Stanford University: Stanford course dives into untold histories of inventions

The day kicked off with the meandering history of silicon. At first, researching the element was so unimportant that it was likened to “studying dirt.” But decades later, its use in radar sets helped the Allies win World War II and set the stage for the semiconductor revolution – the triumph of dirt. Back in the classroom, a modern-day use of silicon – needed in nearly all electronic devices – sat before each student: bare computer chips, so that the students could see the intricate beauty that is normally hidden from view.

In this electrical engineering course, first-year students control the course’s direction by posing questions about whatever inventions pique their interest. Then, they learn about the largely untold stories behind those devices, whose histories as recounted in history books and on Wikipedia are often truncated and linearized for ease and clarity.

The true annals of invention, however, tend to be much messier – and more interesting. “My message to them is that there is rarely a linear narrative,” said instructor Thomas Lee, professor of electrical engineering. “Oftentimes, it’s just little bits of art and random discoveries made centuries apart and in places distributed across the planet that alchemically combine to create a revolution.”

Students not only hear histories of inventions but dabble in technology creation themselves. In the lab portion of the class, students power up calculators with batteries they make from pocket change and other household items, build spinning motors from hard drive scraps and improvise wireless communication systems with LEDs.

For some students, Lee’s course provides the first opportunity to immerse themselves in the scientific process. Coming out of high school, many have only read about science in textbooks and participated in highly structured labs. In this course, students have the freedom to experiment with things and stuff.

“I love the fact that more than one student in the very first lab said, ‘I never knew science could be this much fun,’” Lee said.

Ambiguous beginnings to an ambiguous course
Lee is the inventor of this engaging, student-driven course about invention, which he has taught for over 15 years. But he didn’t quite realize what a hit it would be when he first designed it.

At the request of his department chair in 2004, he agreed to offer an Introductory Seminar.

“Being the lazy person that I am, I didn’t do anything concrete about it until it was time to create a syllabus and formally list the course,” Lee said.

He gave the course the placeholder name Things About Stuff and kept the moniker because the vague title also let him defer crafting the course description. That lack of strict definition is essential to what the course has become.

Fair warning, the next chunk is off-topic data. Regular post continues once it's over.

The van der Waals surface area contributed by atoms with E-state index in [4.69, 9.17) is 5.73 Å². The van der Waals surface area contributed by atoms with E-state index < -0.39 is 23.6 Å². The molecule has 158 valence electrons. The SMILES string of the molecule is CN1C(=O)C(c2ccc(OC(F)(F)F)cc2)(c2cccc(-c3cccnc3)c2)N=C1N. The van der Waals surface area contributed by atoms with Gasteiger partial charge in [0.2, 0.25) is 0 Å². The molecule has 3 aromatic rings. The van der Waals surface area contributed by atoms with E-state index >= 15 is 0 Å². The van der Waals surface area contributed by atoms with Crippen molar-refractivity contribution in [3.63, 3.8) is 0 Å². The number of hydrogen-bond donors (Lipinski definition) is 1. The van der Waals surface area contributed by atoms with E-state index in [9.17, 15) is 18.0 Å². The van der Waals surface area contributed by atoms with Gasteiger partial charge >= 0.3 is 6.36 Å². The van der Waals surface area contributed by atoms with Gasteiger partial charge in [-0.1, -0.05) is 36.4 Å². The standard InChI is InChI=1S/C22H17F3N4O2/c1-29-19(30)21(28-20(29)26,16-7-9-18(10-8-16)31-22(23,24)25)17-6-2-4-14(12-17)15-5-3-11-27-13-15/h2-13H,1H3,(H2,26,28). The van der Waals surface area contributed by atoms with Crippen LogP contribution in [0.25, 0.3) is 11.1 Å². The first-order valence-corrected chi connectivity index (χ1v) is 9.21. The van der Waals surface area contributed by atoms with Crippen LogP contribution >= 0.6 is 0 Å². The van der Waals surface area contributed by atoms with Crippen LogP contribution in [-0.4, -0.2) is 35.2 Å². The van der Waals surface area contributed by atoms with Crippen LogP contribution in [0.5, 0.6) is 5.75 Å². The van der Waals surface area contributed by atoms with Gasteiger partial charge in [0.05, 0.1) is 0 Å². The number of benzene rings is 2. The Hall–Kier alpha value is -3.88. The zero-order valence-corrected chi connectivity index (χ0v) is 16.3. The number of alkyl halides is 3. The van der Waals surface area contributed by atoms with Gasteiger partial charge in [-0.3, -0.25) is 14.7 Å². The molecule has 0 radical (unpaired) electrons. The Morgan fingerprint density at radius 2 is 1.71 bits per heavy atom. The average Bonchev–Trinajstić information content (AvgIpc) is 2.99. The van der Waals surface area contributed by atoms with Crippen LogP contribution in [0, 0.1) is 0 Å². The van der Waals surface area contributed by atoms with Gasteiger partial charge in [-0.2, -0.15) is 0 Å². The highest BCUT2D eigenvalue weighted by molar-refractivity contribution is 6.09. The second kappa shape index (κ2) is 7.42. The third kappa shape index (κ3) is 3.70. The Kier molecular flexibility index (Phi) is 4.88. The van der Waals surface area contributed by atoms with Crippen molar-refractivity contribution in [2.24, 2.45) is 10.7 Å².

“I realized that this freedom was valuable because every group of students will have a different set of interests,” Lee said. “Rather than fitting them into the course, why don’t we fit the course to them?”

From the beginning, the course was a series of improvisations rather than a collection of pre-planned lectures. As Lee discusses the hidden histories of one invention, students raise questions about others, related or not. Curiosity drives the course trajectory – topics flow endlessly from one to another.

Further, projects in the lab tend to be open-ended. As long as each student learns something important, Lee is pleased.

“Every day is a complete surprise – to me, as well as to the students,” he said.

Student and teacher takeaways
The current course description compelled first-year student Katelyn Chen to apply to the Introductory Seminar. To her, hearing the stories behind inventions and participating in hands-on activities, all with a renowned professor who happened to perform with cellist Yo-Yo Ma, sounded like the culmination of the Stanford experience. She was especially excited by the prospect of tinkering with electronics, which she had never done before.

Now that she’s in the course, her favorite part is the lack of limitations.

“I don’t have any electrical engineering knowledge, but that’s OK,” she said. “Even if during class we’re talking about psychology or what science actually means, [Lee] is still able to talk about that.”

Through the course, Chen hopes to gain knowledge about electrical engineering that can be applied to other fields, especially mechanical engineering, a discipline she wants to pursue.

In return for teaching the course, Lee gains not only the satisfaction of igniting students’ scientific minds but also societal insights that he may otherwise miss. Since questions posed by students change from year to year, they allow him to keep up with trends and cultural shifts, providing a glimpse of what each generation’s college students care about.

“I’ve learned as much or more from them than they’ve probably learned from me,” he said.

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